Meanwhile, I hope my brain is wearing sunscreen.


Click here for my recipe for “Sweet Potato Hot Dog Rolls


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In Defense of Defensive Eating

Parker House Rolls

Parker House Rolls

If you were to ask me, “What’s the worst meal you ever had?” my quickest answer would be that I can’t think of one that was all that bad. That’s saying a lot, considering (how can I delicately put this?) the passage of time since I started eating solid food.

But as I think about it, one or two meals come to mind that were doozies. One was in an exotically ethnic restaurant, to which I was dragged with a group of work associates. Dinner consisted of a series of mushy items presented in a series of bowls set in the middle of the table. To eat the items in the bowls you ripped a piece of seemingly sodden bread from a large sheet, and used that to scoop some food from the bowls, all the while praying that your table-mates were healthy. (Eagle eyed diners may have identified this cuisine by now.) I remember hoping that dessert would be a large flat brownie sheet that I could rip into pieces to scoop some ice cream and hot fudge, but, alas, it was not.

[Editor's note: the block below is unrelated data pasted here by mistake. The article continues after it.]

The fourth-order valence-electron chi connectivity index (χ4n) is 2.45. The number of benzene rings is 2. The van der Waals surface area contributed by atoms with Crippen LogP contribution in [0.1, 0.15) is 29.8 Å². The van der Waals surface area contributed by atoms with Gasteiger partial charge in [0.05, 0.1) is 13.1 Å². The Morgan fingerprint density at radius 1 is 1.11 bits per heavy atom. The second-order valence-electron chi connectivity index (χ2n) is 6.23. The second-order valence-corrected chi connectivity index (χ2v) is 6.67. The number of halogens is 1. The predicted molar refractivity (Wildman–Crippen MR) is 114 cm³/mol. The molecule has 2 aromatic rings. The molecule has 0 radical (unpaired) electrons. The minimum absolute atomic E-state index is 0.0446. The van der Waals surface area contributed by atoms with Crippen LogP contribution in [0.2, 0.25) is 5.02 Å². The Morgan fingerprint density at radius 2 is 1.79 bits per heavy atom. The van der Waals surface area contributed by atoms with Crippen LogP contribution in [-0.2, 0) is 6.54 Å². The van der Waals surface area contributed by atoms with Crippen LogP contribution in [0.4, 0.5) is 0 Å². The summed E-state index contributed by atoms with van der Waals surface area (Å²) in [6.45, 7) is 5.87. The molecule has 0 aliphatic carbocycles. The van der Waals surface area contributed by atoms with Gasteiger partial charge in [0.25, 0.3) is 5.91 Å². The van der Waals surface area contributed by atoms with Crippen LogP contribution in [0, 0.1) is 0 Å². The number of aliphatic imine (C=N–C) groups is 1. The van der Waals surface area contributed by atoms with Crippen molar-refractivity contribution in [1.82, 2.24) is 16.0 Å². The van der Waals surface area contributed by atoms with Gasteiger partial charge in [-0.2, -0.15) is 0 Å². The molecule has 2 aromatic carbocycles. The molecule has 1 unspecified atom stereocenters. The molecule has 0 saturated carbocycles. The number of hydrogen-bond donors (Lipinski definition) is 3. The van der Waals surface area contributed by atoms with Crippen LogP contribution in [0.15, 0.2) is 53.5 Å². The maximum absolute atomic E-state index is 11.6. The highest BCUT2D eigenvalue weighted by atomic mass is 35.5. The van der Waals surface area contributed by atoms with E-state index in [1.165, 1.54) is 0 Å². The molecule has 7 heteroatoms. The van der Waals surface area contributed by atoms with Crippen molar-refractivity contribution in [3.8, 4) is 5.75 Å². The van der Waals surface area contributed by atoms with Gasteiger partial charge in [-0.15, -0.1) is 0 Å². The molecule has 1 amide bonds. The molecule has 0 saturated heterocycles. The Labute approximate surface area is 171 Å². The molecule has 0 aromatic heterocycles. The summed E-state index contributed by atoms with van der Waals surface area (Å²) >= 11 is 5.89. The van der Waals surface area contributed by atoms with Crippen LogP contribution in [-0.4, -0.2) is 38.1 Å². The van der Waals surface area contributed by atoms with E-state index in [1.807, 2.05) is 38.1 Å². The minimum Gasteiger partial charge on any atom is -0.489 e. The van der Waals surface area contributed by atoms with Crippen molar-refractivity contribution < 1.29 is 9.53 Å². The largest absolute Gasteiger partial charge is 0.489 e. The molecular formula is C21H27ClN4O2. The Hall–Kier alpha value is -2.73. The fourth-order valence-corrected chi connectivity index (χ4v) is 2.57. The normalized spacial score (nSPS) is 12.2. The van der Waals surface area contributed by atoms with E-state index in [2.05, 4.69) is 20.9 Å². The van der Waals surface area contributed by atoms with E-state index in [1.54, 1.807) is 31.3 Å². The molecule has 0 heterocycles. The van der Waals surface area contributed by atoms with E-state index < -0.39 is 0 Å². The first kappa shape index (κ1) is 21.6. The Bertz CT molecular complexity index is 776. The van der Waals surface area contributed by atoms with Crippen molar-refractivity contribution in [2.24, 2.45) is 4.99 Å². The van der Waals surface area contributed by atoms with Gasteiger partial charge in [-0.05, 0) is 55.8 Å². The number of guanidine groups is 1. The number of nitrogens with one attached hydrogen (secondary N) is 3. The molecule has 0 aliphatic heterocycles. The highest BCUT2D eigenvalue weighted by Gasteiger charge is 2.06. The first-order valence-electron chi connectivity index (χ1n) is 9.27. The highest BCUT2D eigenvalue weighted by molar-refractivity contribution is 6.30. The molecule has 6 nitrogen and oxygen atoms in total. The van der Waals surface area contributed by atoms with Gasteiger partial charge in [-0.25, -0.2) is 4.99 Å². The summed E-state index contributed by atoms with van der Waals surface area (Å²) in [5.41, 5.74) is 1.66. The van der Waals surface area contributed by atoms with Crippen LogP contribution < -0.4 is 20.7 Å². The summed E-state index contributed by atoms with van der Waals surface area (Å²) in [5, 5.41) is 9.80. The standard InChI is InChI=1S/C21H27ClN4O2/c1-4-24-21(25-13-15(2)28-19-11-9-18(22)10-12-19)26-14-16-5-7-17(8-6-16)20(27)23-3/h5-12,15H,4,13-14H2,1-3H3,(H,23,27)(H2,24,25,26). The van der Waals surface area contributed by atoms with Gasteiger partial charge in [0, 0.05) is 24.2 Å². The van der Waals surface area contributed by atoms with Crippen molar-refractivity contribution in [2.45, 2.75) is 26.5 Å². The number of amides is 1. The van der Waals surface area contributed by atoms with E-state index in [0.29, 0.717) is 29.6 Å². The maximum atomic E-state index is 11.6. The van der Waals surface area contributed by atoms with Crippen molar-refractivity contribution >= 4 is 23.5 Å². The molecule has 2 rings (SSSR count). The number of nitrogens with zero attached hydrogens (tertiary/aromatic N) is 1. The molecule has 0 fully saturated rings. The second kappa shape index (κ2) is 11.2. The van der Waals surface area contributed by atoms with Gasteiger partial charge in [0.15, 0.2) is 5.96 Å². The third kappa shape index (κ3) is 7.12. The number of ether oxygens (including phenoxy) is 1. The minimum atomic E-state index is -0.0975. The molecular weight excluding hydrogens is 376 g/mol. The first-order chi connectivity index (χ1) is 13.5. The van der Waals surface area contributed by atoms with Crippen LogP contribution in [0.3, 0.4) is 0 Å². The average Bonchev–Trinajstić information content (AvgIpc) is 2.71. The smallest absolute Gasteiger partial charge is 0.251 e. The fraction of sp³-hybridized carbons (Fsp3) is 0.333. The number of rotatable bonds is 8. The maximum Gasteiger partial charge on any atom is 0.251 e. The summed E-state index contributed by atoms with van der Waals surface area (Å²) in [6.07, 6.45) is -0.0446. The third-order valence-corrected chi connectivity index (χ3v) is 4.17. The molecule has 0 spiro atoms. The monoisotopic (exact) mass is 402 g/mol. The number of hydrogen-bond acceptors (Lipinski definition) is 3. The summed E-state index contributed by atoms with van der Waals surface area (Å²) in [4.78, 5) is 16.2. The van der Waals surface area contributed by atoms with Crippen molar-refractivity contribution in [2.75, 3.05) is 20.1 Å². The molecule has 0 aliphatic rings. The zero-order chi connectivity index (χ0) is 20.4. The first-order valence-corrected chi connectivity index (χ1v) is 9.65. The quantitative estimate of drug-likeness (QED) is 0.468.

I mean no disrespect to any ethnic group, and, truthfully, I have no way of knowing whether or not that meal was a good or bad example of that cuisine. I do know that immediately following the meal I was desperate for something crunchy.

My sodden bread scoop dinner is tied with a meal I had as a kid at camp. The camp’s cook served something that was either fried Tuna Fish Salad or very wet Tuna Quenelles. Color? Gray. Taste? Meow.